Two recent studies have raised further concerns regarding the use of androgen deprivation therapy (ADT) for patients with prostate cancer. ADT is widely prescribed for the disease, even though its use for low-risk patients remains controversial because of associated side effects, including osteoporosis, cardiovascular disease, diabetes, and obesity.
In the first study, researchers found that men receiving ADT have an increased risk of colorectal cancer.1 Silke Gillessen, MD, of the Cantonal Hospital in St. Gallen, Switzerland, and colleagues performed an observational study of men with prostate cancer identified in the National Cancer Institute's Surveillance, Epidemiology, and End Results (SEER) database. They studied 107,859menwhowere diagnosedwith prostate cancer between 1993 and 2002, with follow-up through 2004. The men received ADT either through gonadotropin-releasing hormone (GnRH) agonists or an orchiectomy.
Researchers found that there was a 30% to 40% increase in the rate of colorectal cancer for men receiving ADT compared with those who were not. In addition, the longer the men were treated with ADT, the greater their risk of developing the disease. Further study is needed to determine the risk of treatment for longer time periods, the authors note. They add that the study should have important implications, particularly for men with localized, slow-growing disease who generally receive ADT for a longer time.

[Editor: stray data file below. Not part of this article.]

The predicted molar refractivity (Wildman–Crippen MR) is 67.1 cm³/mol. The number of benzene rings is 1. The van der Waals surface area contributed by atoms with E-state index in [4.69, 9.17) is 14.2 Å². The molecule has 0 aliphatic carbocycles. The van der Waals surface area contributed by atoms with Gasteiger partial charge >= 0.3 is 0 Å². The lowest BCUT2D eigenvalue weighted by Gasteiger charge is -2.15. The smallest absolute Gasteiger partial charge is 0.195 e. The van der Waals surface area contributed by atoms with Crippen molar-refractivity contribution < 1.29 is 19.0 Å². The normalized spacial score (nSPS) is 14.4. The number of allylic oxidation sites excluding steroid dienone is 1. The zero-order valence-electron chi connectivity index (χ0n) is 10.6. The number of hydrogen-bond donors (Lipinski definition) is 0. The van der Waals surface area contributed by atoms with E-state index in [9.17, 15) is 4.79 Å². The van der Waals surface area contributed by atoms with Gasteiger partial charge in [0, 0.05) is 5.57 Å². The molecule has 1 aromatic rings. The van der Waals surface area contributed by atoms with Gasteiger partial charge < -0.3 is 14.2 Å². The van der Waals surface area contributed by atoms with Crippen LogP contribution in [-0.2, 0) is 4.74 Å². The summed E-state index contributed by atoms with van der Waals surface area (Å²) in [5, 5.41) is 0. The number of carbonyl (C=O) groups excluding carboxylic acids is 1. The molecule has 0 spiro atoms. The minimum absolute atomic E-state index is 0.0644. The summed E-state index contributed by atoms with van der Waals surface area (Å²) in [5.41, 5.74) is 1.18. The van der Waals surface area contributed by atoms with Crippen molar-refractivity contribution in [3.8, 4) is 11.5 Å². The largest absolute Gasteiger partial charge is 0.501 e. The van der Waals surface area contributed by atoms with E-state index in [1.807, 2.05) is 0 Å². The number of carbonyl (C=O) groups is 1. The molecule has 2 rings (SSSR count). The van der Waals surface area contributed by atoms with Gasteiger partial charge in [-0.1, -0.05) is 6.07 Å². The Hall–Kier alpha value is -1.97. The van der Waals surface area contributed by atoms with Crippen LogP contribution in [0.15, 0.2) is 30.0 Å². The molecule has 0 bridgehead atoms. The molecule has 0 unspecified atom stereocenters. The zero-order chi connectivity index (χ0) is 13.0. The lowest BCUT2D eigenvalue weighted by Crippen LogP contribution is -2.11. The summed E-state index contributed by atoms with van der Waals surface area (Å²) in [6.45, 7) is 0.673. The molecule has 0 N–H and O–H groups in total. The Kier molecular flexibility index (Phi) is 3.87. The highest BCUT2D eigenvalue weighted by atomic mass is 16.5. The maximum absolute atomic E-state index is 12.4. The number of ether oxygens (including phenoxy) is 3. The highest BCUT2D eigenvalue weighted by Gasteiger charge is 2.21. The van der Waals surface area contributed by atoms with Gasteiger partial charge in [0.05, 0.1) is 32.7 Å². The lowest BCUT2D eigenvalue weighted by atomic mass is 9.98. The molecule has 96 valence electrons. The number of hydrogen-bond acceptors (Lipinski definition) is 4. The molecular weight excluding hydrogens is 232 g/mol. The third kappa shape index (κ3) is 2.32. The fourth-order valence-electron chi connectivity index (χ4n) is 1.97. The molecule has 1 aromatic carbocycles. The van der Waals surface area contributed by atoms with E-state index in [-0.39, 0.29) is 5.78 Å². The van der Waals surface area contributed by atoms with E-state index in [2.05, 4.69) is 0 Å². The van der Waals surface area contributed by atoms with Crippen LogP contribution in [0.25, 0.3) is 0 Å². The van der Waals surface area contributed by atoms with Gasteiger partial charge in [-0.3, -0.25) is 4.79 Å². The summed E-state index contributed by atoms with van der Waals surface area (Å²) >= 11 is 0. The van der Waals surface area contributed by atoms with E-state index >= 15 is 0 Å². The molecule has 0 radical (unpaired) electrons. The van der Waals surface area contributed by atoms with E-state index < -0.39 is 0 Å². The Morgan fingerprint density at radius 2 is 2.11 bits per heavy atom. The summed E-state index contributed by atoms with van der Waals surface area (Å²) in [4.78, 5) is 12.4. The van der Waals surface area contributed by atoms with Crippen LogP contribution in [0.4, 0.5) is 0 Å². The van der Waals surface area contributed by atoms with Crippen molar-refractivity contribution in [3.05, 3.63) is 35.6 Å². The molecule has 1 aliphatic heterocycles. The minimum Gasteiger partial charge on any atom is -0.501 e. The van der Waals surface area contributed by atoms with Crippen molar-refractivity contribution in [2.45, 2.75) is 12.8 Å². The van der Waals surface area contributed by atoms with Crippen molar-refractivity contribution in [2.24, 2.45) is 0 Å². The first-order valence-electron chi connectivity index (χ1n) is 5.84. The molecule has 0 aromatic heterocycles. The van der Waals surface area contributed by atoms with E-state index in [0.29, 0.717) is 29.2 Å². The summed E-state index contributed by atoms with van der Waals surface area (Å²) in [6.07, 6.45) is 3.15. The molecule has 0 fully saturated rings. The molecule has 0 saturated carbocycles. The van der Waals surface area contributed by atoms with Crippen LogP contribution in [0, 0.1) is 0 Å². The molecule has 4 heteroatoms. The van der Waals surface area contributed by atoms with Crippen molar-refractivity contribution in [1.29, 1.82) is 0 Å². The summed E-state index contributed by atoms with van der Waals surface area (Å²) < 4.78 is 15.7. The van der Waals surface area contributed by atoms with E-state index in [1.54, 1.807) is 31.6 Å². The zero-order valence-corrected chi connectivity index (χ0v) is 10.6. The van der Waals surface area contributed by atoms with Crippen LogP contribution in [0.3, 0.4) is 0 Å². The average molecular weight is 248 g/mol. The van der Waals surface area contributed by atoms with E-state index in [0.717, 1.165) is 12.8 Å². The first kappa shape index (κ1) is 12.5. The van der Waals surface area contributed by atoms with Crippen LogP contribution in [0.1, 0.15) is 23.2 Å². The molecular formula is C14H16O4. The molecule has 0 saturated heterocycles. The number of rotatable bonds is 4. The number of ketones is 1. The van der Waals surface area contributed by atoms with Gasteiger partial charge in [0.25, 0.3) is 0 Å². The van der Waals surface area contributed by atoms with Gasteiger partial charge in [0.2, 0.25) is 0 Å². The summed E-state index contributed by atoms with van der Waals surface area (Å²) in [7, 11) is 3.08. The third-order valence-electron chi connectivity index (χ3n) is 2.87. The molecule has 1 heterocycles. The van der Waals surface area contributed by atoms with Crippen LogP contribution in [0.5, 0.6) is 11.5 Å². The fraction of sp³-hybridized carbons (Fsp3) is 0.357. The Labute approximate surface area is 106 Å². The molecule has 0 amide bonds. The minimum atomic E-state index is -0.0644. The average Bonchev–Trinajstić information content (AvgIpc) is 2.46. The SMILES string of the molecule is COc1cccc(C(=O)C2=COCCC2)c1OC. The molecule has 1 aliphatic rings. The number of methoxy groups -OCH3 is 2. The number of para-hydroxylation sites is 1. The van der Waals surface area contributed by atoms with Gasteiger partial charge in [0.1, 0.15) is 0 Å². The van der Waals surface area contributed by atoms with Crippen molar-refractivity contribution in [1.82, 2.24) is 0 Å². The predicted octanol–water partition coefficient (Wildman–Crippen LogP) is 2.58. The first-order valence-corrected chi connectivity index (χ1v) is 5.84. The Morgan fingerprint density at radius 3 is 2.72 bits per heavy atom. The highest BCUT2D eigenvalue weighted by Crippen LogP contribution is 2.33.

In the second study, reported at the AACR International Conference on Frontiers in Cancer Prevention Research (held November 7-10, 2010, in Philadelphia, Pennsylvania), researchers found that men with a history of fracture and comorbidities are at an increased risk of fracture after long-term use of ADT. For that reason, researchers urge caution in initiating the therapy in older men with localized prostate cancer.
Grace Lu-Yao, PhD, professor of medicine at the Cancer Institute of New Jersey in New Brunswick, and colleagues analyzed data in the SEER-Medicare program to estimate fracture risk among more than 46,500 men aged 66 years and older with localized prostate cancer who received long-term ADT. The therapy is common in older men because many have comorbidities and are not suitable candidates for radical prostatectomy or radiotherapy.
The men treated with long-term ADT had a 20%increased risk of a first fracture and a 57%increased risk of a second fracture after the first 2 years of treatment. Older age, higher comorbidity, and history of fracture and stroke were associated with an increased fracture risk.
In addition, men aged 75 years or older who received GnRH for more than 2 years had 3.63 times the risk of fracture compared with men ages 66 to 74 years who were treated with ADT for fewer than 2 years.